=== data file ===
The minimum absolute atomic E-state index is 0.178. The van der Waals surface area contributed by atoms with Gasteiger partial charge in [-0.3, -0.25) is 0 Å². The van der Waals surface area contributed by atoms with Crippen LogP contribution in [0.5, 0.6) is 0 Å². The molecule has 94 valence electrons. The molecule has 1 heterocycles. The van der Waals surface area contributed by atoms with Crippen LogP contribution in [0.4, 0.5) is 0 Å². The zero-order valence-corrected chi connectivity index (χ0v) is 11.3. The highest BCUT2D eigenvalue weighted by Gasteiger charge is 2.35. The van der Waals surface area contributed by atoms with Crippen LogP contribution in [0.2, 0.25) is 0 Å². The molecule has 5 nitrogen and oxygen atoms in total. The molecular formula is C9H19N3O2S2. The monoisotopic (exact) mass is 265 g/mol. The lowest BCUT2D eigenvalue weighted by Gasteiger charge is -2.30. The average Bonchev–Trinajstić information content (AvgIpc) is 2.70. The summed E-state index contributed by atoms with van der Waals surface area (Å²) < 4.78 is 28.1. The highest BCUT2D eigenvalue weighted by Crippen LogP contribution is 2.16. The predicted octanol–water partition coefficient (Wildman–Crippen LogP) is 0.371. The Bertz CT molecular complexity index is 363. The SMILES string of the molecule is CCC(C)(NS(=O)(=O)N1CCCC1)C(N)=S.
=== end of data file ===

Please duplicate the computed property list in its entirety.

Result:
The minimum absolute atomic E-state index is 0.178. The van der Waals surface area contributed by atoms with Gasteiger partial charge in [-0.3, -0.25) is 0 Å². The van der Waals surface area contributed by atoms with Crippen LogP contribution in [0.5, 0.6) is 0 Å². The molecule has 94 valence electrons. The molecule has 1 heterocycles. The van der Waals surface area contributed by atoms with Crippen LogP contribution in [0.4, 0.5) is 0 Å². The zero-order valence-corrected chi connectivity index (χ0v) is 11.3. The highest BCUT2D eigenvalue weighted by Gasteiger charge is 2.35. The van der Waals surface area contributed by atoms with Crippen LogP contribution in [0.2, 0.25) is 0 Å². The molecule has 5 nitrogen and oxygen atoms in total. The molecular formula is C9H19N3O2S2. The monoisotopic (exact) mass is 265 g/mol. The lowest BCUT2D eigenvalue weighted by Gasteiger charge is -2.30. The average Bonchev–Trinajstić information content (AvgIpc) is 2.70. The summed E-state index contributed by atoms with van der Waals surface area (Å²) < 4.78 is 28.1. The highest BCUT2D eigenvalue weighted by Crippen LogP contribution is 2.16. The predicted octanol–water partition coefficient (Wildman–Crippen LogP) is 0.371. The Bertz CT molecular complexity index is 363. The SMILES string of the molecule is CCC(C)(NS(=O)(=O)N1CCCC1)C(N)=S.